The FPS masters return, with a world beating bit of FPS gameplay.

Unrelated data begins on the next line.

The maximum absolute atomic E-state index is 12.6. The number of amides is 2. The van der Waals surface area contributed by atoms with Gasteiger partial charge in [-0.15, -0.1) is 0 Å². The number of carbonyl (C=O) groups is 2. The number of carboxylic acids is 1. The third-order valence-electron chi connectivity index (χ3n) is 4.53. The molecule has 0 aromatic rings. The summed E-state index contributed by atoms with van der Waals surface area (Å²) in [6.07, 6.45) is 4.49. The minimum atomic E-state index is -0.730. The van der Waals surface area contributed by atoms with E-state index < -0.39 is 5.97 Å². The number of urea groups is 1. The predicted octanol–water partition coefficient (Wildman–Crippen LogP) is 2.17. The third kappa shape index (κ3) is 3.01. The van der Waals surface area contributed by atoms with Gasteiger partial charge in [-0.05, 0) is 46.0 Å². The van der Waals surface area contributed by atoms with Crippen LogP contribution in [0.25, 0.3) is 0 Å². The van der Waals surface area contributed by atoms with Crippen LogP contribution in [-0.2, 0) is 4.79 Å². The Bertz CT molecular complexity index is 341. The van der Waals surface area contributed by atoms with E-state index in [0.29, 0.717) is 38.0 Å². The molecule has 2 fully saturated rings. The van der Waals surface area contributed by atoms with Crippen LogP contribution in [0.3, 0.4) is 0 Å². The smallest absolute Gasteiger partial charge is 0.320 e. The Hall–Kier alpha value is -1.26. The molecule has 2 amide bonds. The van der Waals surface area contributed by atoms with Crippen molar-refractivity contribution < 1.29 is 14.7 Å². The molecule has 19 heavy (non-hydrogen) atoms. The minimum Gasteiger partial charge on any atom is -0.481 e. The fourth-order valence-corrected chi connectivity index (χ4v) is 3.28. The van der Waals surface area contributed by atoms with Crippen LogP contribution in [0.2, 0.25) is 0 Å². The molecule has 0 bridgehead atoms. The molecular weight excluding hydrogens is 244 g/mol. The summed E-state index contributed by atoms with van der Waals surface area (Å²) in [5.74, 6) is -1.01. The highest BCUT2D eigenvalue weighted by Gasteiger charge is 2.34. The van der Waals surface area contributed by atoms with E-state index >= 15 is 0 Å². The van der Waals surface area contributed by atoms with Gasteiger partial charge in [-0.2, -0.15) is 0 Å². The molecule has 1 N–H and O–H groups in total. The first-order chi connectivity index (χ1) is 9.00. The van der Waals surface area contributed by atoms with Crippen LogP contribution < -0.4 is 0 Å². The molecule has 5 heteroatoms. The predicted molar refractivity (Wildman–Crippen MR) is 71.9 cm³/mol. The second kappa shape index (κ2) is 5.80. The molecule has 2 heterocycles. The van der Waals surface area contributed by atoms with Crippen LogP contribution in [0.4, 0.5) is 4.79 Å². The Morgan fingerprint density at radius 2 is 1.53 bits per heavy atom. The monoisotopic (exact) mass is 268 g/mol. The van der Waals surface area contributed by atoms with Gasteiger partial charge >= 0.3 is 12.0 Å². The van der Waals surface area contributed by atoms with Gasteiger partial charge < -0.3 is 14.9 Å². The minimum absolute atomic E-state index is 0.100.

Far Cry 3 slipped a little under the radar for many people – nestled at the thick end of the release calendar, and tucked behind the final Assassins Creed episode (itself from Ubisoft too, no less) and the mighty CODBLOPS2, the Crytek roam-em-up didn’t seem to tick the right boxes for many gamers I know. The excuses were the same, usually Halo or COD related, and despite a really good ad campaign splattering the airwaves and printed press, all the buzz seems to be around other titles. Which is a huge mistake; simply put, Far Cry 3 is easily the greatest game I have played this year. Quick catch-up for the newcomers – Far Cry 3 is a first person shooter, and a loose sequel to (duh) Far Cry 1 and 2, both distinguished mainly for open world shooter gameplay – you can view objectives, scoot about looking for routes and emplacements, and then get on your merry way making hell to complete objectives. And, not for the first time, Crytek has managed something no other developer in memory has, in blending genuinely good gunplay with a true sense of choice. Not choice in the storyline sense – the main quest, despite being brilliant, is as linear as they come. No, instead the open nature is in the approach – come closer, snipers, sneakers and tanks, one and all, and let me tell you that you’ll all get as much out of this game as one another. You see, too often titles profess to an open gameplay without delivering – Deus Ex, for example, was clearly designed for stealth, whereas Fallout’s shooter mechanics were a little marred by the fact that it only really worked as an RPG. Where FC3 nails it is that, by choosing the loadout, skillset and planning that suits your gamestyle, you can truly have a blast. Whether stocking up on assault rifles, bows, or simply stealthy sneaking skills and traps, you really can play this bad boy how you want. And the game then proceeds to throw the veritable kitchen sink at you in terms of objectives – the main quest alone has you hunting around the island for comrades and friends, taking in the weird and the wonderful along the way. But, the sidequests are where the sense of open gameplay really comes to the fore – hunting people and animals, unlocking the map by liberating radio towers (a nifty little climbing puzzle of itself) attacking and claiming outposts (which thankfully don’t respawn this time around), or simply tooling about getting into scrapes and hunting treasure, this really feels like an islands which is both alive and kicking. The main quest, for me, was the meat though – the side quests allowed me to grow my character and develop better equipment and weapons sets, but in truth, I can’t remember the last time a shooter grabbed me by the brain and dragged out a need to see what happens next. From the freaky and unusual characters to the fantastic acting and expression, it’s incredibly easy to buy into the world and what happens there. The antagonist is brilliant, and there’s real depth to the journey of the main character – as a game where the storyline is best served as cold as possible, I’ll leave it at that, but it’s easy to recommend this title (played in easy if needed to) to gamers who don’t even find shooters that much fun. And a lot of this is down to the presentation being completely nailed – the art design seems to be near realistic with a hint of the cartoon about it, and this match seems to work really well. As usual, Crytek have added a host of tweaks for the desktop enthusiast to tinker with, ranging for the pretty excellent to the damn-near godlike – I’m not certain, but I’d drop a few quid that this outstrips Crysis 2 and Battlefield 3 as the shiniest title I have seen on my PC thus far; 3D is a no-go for now though, as the image separates and the frame rate goes through the floor. But the depth of detail is staggering, and the liberal shake of lighting and shading effects really make the world breathe – not everything is immaculate at the closest range, but the lack of tiling effects and the simple beauty of water reflections and the light through the trees really takes the breath away. Add in vehicles, upgrade and medication crafting, a world that breathes and never makes you feel too isolated from events, a quick travel system that just works, the unpredictability of the local wildlife, and ideas that would be unheard of in other shooters, and you realise just how special Far Cry 3 is. An example – while spying on an outpost from afar to plan my assault, I got attacked by Komodo dragons. Running away from them towards the outpost lead to the pirates encamped there to help in a pitched man-vs-nature battle, and the explosion of a nearby barrel set the grass on fire. Suddenly everyone was hemmed in by a moving wall of flame, and tactics went out the window – like a pro, I rode out the fire to one side and picked off the stragglers as they ran from the flames. There’s no comparison to it in recent memory (except perhaps Far Cry 2), and because of the nature of the game, it didn’t feel scripted – simply an outcome obtained by reacting to the game itself and what it was throwing at me.